During Friday’s oral arguments on the constitutional validity of President Joe Biden’s COVID-19 vaccine mandate, enforced through the federal government’s Occupational Safety and Health Administration, Supreme Court Justice Sonia Sotomayor probed what the difference between a “human spewing a bloodborne virus” versus a “machine spewing sparks,” is in actuality. Her question alluded to the fact that OSHA has the authority to enforce rules and regulations for workplace safety violations such as electrical and fire hazards. The line of questioning was widely mocked via Twitter for what seems to be a misunderstanding of the science behind COVID-19 and as well as basic human ethics.
As CNN reported, Sotomayor needled Scott Keller, who is representing the National Federation of Independent Business in the case, on several items:
She noted that some states are banning private employers from implementing their own vaccine or mask mandates and said that “Congress has decided to give OSHA the power to regulate workplace safety.”
Why shouldn’t the federal government have a national rule to protect workers, Sotomayor asked.
Later in her questioning, Keller tried to distinguish the vaccine-or-mask rules from OSHA’s ability to regulate that workplaces require masks when machinery is emitting dangerous sparks.”
“Why is a human being not like a machine if it’s spewing bloodborne viruses” when it comes to OSHA’s authority, Sotomayor pushed back.
In response, several Twitter users observed the key difference is that machines are inanimate objects while a human being is a living person with free will.
“Sotomayor sees us as machines with no freedom,” conservative radio host Stacy Washington tweeted. Explains a lot as she’s a command and control leftist.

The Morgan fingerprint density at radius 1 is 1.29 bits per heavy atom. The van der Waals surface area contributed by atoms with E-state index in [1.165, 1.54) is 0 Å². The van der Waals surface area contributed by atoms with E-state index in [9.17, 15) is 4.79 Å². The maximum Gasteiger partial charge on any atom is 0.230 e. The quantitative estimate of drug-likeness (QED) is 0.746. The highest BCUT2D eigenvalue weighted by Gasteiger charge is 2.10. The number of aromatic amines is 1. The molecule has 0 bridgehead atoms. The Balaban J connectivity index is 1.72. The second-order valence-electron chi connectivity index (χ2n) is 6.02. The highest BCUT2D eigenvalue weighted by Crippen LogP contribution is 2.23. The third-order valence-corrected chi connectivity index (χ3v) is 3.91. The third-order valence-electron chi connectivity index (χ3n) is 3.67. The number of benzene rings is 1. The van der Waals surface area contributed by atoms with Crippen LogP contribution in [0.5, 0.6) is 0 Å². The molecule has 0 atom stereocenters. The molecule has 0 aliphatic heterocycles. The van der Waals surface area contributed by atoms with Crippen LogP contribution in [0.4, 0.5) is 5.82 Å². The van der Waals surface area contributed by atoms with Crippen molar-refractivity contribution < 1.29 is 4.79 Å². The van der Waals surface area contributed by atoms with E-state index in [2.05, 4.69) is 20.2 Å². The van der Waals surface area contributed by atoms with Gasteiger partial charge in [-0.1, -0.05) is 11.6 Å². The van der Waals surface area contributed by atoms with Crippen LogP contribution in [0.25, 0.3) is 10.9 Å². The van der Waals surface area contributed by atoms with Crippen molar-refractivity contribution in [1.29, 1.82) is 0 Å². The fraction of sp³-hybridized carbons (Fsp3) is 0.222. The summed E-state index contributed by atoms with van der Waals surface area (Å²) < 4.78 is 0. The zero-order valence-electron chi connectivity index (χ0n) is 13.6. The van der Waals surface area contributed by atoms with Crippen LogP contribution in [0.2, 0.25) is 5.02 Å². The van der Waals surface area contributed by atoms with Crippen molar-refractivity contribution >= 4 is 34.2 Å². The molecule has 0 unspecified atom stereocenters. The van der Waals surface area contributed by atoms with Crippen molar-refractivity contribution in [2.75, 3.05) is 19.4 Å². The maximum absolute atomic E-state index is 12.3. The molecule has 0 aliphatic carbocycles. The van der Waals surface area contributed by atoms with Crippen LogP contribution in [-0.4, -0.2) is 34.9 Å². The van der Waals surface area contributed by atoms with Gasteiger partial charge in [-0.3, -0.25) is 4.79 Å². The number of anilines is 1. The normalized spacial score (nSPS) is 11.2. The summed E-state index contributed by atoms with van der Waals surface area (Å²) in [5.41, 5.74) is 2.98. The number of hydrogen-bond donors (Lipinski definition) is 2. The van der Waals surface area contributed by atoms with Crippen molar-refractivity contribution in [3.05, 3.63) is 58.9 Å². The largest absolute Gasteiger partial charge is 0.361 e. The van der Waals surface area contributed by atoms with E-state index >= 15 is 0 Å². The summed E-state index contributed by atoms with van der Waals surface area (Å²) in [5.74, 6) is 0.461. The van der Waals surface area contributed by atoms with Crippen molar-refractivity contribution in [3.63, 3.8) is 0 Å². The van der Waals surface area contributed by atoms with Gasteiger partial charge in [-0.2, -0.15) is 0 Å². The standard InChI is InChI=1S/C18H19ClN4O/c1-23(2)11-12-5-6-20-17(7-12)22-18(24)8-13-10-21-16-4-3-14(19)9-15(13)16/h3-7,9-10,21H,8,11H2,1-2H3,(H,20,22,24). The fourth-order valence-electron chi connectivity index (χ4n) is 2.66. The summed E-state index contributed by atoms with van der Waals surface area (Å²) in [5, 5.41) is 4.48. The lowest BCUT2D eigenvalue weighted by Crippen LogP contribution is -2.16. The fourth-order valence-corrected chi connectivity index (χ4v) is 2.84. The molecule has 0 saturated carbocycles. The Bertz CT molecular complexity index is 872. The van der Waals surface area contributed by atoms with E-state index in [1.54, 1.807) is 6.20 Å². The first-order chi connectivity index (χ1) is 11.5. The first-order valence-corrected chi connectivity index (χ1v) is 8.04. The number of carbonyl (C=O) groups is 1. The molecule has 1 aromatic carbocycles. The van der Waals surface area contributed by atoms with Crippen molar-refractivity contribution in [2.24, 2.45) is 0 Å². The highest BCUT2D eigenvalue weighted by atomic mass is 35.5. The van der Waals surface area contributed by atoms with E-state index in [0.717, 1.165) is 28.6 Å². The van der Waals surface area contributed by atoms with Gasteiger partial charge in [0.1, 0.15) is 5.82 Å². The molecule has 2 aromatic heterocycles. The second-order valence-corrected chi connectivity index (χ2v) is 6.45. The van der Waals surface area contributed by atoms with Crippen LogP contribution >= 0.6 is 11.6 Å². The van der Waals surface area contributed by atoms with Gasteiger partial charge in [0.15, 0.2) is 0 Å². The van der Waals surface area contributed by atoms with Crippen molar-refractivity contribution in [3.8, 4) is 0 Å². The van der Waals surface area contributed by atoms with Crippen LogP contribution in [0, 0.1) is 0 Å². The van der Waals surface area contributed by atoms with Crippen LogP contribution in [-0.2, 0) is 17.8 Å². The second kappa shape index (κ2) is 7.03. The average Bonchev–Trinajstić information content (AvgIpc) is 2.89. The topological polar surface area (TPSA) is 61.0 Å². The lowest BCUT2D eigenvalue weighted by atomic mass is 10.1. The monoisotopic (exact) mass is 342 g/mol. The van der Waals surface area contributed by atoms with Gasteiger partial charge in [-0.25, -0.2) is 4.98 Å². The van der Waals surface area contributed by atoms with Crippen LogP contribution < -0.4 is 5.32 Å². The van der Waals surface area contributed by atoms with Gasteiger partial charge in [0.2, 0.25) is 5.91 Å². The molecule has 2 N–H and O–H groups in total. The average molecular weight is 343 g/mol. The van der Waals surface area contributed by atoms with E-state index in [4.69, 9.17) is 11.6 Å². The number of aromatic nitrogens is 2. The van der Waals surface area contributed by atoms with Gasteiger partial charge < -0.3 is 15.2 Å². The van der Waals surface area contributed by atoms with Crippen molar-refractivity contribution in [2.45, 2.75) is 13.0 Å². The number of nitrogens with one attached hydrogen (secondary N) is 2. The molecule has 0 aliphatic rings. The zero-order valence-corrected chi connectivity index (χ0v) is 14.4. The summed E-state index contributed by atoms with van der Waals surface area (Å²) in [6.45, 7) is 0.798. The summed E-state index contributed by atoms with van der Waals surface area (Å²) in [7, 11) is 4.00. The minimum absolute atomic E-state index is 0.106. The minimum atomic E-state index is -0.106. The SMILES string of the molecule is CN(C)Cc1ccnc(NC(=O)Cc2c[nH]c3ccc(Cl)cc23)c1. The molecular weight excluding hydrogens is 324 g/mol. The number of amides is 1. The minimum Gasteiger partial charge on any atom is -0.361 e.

Sotomayor sees us as machines with no freedom. Explains a lot as she’s a command and control leftist. https://t.co/R16bQJq5dq
— Stacy Washington (@StacyOnTheRight) January 7, 2022
“This is what an Ivy League education gets you,” the populist organization The Bull Moose Project responded. “We’ll pass on the transhumanist horrors, thanks.”
This is what an Ivy League education gets you.
We’ll pass on the transhumanist horrors, thanks. https://t.co/MZpYepT08l
— The Bull Moose Project 🇺🇸 (@BullMooseProj) January 7, 2022
Radiologist and public health policy expert Pradheep Shanker sarcastically tweeted, “Sotomayor logic: “Why is a woman gestating babies not like a machine spewing sparks?”
Sotomayor logic: "Why is a woman gestating babies not like a machine spewing sparks?" https://t.co/wEIC4o5hFH
— Pradheep J. Shanker (@Neoavatara) January 7, 2022
“This is the justice put on the court for her ’empathy,’ [if I recall correctly],” the Washington Examiner’s Seth Mandel noted.
This is the justice put on the court for her 'empathy,' iirc. https://t.co/FAgKFqMnv2
— Seth Mandel (@SethAMandel) January 7, 2022
National Review’s Michael Dougherty stated, “I love the idea that an Executive branch agency meant to protect worker’s rights is now adopting the argument that workers should be regulated like toxic chemicals.”
I love the idea that an Executive branch agency meant to protect worker's rights is now adopting the argument that workers should be regulated like toxic chemicals. https://t.co/9aSoQBMChW
— Michael Brendan Dougherty (@michaelbd) January 7, 2022
SCOTUS is currently hearing the case on an expedited schedule, limiting the argument time to one hour and choosing two representative petitioners to argue. The OSHA mandate is scheduled to go into effect on January 10 with enforcement beginning February 9. It is expected that a decision could come before Monday.